arts & entertainment
June 22, 2012 Page 69
Book Review: The Last Trade What James Conway more than suggests in his debut financial cyber-terrorist thriller The Last Trade (Dutton) is that some of those who make a killing in the market may also be real killers – greedy, powerful egomaniacs or ideologues who have the means, money and sociopathic motive to execute not just shady trades but people. Conway (a pseudonym), a “hedge fund insider,” knows whereof he speaks, having spent years as a “global strategy director at a major advertising firm” with ties to the financial industry and technology companies. A frequent visitor to the Hamptons (his parents owned property for years in Westhampton Dunes), Conway writes in an email that the primary reason he is not using his real name is not because he wants “to hide or protect (his) identity,” but because he plans to write in different genres and wants to separate them for the reader. (Man Booker prize winner John Banvillehas said as much about the mysteries he pens under the name Benjamin Black.)
reliance on “stochastic calculus?” Lucky Drew. Plucked from a boring, back-office job at Citibank in Queens, he became the mathematical “advisor to a genuine master of the universe,” billionaire Rick Salvado, head of Rising Fund, whose mantra is “Be great or be gone.” The time is late fall 2011, three years after the financial meltdown that destroyed so many, but not Rick. He’s now America’s financial and media darling, bullish on his country – new tech, new media stocks – while secretly betting against them. He’s the Evil Genius of the book – smooth, manipulative, amoral. But his true behavior has not escaped the attention of Drew’s young assistant, Danny Weiss, who suspects what Rick is doing and starts sending Drew cryptic messages. In a funk, however, over how Rising Sun has consumed his life, destroyed his11:33 marriage and1 Dan's 1-2 Junior Jun15_BAY ST 6/15/12 AM Page hardly compensated for the untimely death of his
two-year old daughter from an allergy attack, Drew ignores the messages. Danny is murdered. But the game is on to understand Danny’s messages, particularly as the bodies of traders begin to pile up wherever shorts have been executed on behalf of a mysterious source in Berlin. Enter Cara Sobieski from the U.S. Department of Terrorism and Financial Intelligence. And a host of secondary characters (new faces keep appearing as late as page 254 of this 395-page book), who, contrary to orders, do a little trading for themselves on the side. They’ll be sorry. Every day a different multi-million dollar trade, a different country, a certain death. But the imminence of some nasty Big Stuff ratchets up the pace. Will Drew and his helpful ex-wife and Cara figure it out in time, even after Drew finally catches on to Danny’s elliptical Homeric references? Will you look up “stochastic calculus?”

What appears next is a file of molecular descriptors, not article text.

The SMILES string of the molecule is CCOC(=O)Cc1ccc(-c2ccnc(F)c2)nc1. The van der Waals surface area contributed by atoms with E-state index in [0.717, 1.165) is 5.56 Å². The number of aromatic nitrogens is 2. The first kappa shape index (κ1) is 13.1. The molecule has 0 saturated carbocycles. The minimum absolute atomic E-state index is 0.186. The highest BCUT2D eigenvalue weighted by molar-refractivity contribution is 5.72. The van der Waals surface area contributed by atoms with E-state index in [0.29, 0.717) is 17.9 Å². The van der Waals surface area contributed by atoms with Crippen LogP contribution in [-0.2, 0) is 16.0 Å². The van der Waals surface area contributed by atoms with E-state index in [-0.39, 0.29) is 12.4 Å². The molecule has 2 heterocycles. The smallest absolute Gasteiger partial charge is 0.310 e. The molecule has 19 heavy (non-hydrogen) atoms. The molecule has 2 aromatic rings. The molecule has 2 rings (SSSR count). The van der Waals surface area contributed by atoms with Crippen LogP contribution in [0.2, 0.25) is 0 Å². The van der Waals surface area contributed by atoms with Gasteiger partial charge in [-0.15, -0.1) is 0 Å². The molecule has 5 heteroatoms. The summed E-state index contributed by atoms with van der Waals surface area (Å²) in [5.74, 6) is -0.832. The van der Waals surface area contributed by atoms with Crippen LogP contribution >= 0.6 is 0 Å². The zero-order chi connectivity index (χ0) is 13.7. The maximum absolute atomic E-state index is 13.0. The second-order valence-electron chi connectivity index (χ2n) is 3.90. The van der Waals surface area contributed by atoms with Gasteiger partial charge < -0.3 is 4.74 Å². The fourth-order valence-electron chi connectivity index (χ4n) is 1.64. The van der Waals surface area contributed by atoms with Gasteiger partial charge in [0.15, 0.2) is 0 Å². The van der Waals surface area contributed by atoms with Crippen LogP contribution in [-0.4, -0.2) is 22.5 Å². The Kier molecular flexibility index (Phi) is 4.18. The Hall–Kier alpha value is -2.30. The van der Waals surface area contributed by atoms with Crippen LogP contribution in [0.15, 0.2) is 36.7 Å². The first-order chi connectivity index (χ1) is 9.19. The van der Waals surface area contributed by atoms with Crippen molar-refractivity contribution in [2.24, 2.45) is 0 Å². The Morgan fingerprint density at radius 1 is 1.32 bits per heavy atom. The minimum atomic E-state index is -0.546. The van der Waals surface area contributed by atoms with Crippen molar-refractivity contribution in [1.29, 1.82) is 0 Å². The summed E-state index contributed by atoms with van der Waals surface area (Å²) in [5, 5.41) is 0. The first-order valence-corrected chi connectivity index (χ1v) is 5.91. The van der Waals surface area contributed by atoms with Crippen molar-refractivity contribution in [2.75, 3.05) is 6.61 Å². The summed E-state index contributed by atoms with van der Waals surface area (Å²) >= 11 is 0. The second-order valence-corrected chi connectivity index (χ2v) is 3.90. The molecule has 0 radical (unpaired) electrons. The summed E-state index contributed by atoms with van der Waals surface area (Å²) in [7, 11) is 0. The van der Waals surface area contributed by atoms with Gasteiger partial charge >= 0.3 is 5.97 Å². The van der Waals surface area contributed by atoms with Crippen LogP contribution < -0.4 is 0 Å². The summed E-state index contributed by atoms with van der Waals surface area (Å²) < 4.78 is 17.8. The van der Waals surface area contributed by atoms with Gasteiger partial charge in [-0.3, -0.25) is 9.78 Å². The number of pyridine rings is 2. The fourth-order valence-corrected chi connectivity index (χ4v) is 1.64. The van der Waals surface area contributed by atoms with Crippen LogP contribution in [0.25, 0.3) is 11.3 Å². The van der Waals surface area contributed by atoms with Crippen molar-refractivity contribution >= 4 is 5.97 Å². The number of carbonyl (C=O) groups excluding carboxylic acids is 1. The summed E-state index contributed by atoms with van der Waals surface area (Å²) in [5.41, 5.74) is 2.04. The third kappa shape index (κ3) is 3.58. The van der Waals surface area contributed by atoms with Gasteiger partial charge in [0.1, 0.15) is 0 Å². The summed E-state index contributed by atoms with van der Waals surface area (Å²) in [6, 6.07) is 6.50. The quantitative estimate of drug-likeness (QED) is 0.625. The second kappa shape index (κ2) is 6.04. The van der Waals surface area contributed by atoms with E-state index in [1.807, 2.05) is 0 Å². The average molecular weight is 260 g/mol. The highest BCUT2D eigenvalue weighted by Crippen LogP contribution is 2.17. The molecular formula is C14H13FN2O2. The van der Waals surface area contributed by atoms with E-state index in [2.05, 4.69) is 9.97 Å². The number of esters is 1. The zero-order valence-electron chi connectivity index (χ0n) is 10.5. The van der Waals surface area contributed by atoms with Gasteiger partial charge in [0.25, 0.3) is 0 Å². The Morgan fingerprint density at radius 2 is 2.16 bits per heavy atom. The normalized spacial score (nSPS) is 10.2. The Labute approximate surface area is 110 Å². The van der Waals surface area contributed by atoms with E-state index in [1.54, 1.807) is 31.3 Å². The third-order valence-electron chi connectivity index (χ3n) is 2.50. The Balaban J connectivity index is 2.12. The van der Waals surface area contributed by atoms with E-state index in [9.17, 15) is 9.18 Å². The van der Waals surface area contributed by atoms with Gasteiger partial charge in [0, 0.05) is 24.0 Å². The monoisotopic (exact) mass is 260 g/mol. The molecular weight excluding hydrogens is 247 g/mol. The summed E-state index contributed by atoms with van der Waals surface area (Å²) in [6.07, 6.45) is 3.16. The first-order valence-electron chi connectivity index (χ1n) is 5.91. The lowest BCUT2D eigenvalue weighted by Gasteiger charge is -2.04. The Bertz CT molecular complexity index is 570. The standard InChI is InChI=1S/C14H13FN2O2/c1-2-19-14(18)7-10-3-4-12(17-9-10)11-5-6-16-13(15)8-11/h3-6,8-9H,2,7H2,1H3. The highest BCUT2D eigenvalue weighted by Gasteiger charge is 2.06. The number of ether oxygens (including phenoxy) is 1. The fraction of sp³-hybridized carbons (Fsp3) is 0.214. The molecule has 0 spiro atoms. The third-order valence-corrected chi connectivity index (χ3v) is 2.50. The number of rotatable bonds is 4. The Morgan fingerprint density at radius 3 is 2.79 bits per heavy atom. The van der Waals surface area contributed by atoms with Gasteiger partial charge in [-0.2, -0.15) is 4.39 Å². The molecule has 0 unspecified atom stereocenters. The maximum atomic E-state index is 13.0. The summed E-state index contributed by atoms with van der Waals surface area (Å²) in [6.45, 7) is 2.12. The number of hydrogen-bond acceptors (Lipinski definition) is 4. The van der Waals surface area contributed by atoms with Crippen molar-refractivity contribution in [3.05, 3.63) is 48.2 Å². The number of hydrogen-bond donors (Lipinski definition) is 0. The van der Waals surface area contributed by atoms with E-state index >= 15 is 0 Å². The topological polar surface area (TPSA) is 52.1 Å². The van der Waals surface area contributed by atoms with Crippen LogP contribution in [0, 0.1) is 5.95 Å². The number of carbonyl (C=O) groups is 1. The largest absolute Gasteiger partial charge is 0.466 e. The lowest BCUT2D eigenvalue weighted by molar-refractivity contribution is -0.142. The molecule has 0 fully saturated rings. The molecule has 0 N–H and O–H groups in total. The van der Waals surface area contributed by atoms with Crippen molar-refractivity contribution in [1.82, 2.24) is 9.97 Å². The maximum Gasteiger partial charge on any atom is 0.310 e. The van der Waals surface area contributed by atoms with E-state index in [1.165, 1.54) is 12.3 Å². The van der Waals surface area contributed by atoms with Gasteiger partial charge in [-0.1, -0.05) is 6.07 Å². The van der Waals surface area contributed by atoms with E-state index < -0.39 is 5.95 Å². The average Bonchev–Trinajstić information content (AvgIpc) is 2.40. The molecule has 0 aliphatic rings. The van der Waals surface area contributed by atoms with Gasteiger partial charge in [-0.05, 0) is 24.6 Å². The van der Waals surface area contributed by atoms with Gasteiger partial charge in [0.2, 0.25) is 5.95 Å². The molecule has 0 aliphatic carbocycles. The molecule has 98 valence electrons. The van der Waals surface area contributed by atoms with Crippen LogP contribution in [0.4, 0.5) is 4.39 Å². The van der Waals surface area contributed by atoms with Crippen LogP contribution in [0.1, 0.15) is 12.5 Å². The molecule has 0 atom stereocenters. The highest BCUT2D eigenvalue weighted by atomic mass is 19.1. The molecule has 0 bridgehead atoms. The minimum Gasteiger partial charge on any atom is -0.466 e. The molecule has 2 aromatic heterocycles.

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By joan baum
My Brilliant Divorce
By Geraldine Aron Directed by Matt McGrath “Polly Draper gives an intimate and engaging performance.” – THE NEW YORK TIMES
BIG and TALL An evening with
Bruce Vilanch & Judy Gold Nonetheless, given all the hot news about malware, cyber viruses, international terrorism, not to mention ever-present conspiracy theories, Conway will surely be asked whom he had in mind as (composite) models for his malefactors, and whether or not he believes that there’s a covert war out there to take down the U.S. economy by gaming the system. In a printed Conversation about The Last Trade, Conway says his novel is not that far from recent history and current fears, citing the catastrophic 1,000-plus point drop of the U.S. market on May 6, 2010 and The Financial Times’s listing a “more lasting and damaging flash crash as one of the major concerns for 2012.” Then there’s the book’s epigraph by Warren Buffet: “Derivatives are financial weapons of mass destruction” It’s fun to see Hank Paulson and Jamie Dimon make cameo appearances, but timeliness and authenticity aside, the main question about The Last Trade is: does it work as coherent and entertaining narrative fiction? The answer is, for the most part, yes, though many of the characters, with the engaging exception of a federal female agent (“outside of romance, she’s not used to failure”), serve the plot in obvious ways; character reversals tend to be declared rather than emerge from the action; and some readers may pause at the argot, such as “stat-arb quant,” the description of the book’s hero Drew Havens, a data geek (“numbers are his affliction and his salvation”), though he’s no “bot” (robot). And how about his
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Dan's Papers June 22, 2012 Issue